During a news briefing with Governor Lamont yesterday, Department of Public Health Commissioner Deidre Gifford said that the state will transition quickly to vaccinating group 1B as soon as vaccine appointments begin to open up—even as some members of group 1A remain to be vaccinated.
The Department of Public Health (DPH) anticipates that will happen before the end of January.
Connecticut teachers and school staff are part of Connecticut’s 1B group, who will be vaccinated after the frontline medical providers and residents of nursing homes and long-term care facilities who make up group 1A.
There are approximately 850,000 people in group 1B, which, in addition to school personnel, includes people over 75, grocery store employees, manufacturing workers, and other frontline essential workers. DPH estimates that it will take about 10 weeks for all of those in that group who so choose to be vaccinated.
In a joint statement, CEA President Jeff Leake and AFT Connecticut President Jan Hochadel today called on the state to continue to prioritize educators and school staff for vaccinations in Phase 1B.
“The prompt vaccination of educators and school staff is critical to ensuring the safety of our school communities and expediting full in-person teaching and learning in Connecticut’s schools,” they said.
Gifford said that the Governor’s Vaccine Advisory Group will be meeting again this coming week, and further details about the timeline and how appointments will be scheduled for group 1B will be shared following that meeting.
Leake and Hochadel said that they appreciate the hard work of the Governor’s Vaccine Advisory Group in dealing with this complicated and important issue. “We look forward to sharing with our members further details of the administration’s plans, including inoculation sites and appointment scheduling.”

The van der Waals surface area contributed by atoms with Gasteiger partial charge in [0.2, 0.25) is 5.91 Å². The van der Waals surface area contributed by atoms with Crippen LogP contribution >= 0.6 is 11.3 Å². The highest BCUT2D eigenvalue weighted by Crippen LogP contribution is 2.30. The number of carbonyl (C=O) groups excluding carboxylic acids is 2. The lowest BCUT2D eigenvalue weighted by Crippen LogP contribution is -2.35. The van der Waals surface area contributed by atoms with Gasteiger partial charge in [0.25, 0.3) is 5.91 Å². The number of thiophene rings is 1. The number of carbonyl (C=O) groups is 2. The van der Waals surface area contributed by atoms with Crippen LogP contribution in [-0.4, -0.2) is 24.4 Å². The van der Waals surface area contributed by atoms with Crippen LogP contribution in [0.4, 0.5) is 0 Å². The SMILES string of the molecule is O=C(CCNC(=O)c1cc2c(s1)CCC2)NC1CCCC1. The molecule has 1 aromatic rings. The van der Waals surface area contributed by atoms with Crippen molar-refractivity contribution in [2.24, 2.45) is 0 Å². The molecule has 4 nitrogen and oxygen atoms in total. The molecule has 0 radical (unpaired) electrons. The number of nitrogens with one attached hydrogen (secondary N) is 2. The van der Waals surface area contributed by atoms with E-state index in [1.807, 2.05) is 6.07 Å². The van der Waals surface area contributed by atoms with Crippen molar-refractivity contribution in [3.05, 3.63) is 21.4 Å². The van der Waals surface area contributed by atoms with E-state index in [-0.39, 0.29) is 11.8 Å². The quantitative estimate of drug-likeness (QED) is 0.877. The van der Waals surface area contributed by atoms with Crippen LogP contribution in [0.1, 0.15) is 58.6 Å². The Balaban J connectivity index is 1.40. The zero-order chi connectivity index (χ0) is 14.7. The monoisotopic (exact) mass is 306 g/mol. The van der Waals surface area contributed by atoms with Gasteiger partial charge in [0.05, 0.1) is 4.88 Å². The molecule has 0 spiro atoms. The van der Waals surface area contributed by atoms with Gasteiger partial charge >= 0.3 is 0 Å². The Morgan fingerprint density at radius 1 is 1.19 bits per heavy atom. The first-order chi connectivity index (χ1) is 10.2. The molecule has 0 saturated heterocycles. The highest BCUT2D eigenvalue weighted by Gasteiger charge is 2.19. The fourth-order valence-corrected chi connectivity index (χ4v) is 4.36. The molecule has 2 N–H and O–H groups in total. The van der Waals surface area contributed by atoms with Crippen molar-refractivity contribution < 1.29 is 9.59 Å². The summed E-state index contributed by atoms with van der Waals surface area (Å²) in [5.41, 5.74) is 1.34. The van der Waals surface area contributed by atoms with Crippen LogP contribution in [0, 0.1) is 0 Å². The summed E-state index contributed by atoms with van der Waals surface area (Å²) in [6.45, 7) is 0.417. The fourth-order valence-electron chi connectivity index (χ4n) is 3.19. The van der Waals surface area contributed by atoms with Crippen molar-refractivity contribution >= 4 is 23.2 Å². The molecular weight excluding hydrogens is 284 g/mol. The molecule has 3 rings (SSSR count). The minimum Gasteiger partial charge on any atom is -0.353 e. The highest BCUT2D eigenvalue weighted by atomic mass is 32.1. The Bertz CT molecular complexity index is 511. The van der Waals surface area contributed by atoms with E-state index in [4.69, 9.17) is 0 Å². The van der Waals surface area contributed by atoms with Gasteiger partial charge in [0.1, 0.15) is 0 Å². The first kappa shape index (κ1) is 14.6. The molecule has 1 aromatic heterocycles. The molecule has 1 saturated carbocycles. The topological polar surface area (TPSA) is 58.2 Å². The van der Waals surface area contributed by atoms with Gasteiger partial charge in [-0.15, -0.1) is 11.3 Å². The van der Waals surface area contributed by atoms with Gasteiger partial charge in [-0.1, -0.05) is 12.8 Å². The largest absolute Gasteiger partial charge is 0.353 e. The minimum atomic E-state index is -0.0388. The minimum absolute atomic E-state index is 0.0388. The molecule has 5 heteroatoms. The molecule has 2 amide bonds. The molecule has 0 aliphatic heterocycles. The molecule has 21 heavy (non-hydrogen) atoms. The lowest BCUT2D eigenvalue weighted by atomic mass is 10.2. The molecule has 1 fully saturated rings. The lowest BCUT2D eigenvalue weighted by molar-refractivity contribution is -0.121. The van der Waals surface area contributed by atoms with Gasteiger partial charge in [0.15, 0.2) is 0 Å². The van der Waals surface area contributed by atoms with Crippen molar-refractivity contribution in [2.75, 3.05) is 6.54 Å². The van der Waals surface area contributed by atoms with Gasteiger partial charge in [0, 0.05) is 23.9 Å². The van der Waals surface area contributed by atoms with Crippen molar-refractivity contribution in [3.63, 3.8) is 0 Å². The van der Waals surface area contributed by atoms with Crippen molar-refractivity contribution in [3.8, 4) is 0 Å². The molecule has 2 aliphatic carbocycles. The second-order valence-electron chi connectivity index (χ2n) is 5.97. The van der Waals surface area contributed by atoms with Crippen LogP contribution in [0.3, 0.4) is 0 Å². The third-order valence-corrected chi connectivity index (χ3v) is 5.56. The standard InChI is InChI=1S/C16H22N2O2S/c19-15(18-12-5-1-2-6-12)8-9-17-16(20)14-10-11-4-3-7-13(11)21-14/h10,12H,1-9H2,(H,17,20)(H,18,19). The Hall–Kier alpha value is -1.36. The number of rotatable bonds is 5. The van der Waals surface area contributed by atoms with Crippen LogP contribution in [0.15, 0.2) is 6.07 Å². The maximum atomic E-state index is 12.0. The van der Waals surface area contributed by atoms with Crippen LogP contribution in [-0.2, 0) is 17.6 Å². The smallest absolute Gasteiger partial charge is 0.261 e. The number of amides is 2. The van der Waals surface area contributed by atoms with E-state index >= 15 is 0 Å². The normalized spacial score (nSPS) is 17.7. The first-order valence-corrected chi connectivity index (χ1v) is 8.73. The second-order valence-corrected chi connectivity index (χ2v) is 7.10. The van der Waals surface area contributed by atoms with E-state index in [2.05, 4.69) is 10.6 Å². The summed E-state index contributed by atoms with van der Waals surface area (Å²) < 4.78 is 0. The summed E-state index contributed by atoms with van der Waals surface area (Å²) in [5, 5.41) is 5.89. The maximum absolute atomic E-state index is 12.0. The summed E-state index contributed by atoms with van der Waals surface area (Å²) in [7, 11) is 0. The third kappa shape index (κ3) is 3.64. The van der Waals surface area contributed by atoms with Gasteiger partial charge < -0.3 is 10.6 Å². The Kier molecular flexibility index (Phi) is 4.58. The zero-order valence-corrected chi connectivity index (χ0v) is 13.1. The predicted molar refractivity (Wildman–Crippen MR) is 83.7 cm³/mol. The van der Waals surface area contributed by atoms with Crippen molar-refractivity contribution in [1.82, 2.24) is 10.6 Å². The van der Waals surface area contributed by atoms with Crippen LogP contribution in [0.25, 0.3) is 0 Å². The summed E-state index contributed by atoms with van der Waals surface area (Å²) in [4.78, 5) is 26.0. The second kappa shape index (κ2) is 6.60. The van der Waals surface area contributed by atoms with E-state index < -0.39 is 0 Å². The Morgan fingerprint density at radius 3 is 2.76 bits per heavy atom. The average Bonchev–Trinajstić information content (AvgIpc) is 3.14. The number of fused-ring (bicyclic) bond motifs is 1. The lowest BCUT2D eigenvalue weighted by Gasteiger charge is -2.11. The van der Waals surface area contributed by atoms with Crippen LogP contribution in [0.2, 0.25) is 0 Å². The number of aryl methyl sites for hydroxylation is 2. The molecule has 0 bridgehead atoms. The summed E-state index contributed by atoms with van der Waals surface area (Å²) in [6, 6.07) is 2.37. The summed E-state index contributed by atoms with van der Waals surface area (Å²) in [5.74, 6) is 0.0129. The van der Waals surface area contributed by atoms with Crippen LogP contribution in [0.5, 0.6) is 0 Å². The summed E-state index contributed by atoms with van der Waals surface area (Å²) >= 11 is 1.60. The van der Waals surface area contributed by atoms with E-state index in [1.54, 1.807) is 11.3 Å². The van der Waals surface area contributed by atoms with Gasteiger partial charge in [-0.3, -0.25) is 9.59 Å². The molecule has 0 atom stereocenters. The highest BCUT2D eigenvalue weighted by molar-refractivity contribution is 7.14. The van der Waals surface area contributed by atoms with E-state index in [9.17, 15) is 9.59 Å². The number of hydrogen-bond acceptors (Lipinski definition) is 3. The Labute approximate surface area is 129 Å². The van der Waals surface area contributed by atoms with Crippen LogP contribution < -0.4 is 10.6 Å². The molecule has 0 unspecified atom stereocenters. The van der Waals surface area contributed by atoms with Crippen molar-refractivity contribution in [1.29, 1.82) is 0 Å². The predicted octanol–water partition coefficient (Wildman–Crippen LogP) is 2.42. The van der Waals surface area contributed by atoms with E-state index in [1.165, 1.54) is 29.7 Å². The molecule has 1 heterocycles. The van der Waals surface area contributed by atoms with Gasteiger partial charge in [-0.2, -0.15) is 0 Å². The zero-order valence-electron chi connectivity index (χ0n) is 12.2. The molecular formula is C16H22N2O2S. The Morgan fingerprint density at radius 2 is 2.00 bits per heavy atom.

Connecticut currently ranks sixth for the percentage of its population that has received a first vaccine dose—all states with higher rates of vaccination have considerably smaller populations.
Some school districts have already begun to plan for the rollout of the COVID vaccine as soon as it becomes available.
At the Region 14 Board of Education meeting earlier this week, COVID-19 District Liaison Mark Harutunian said that the local health department has told the school that vaccines will begin to be available to staff within three to four weeks.
Harutunian said he has double and triple checked the list of all staff employed by Region 14 for accuracy and that the district is making plans for vaccination in a school building that has sufficient space that can be made available to the Department of Public Health for vaccinations.
During a Torrington Board of Education meeting Superintendent Susan Lubomski recommended that, before the state begins to vaccinate phase 1B, school personnel contact their primary care physician to ascertain if they are likely to experience an allergic reaction to the vaccine.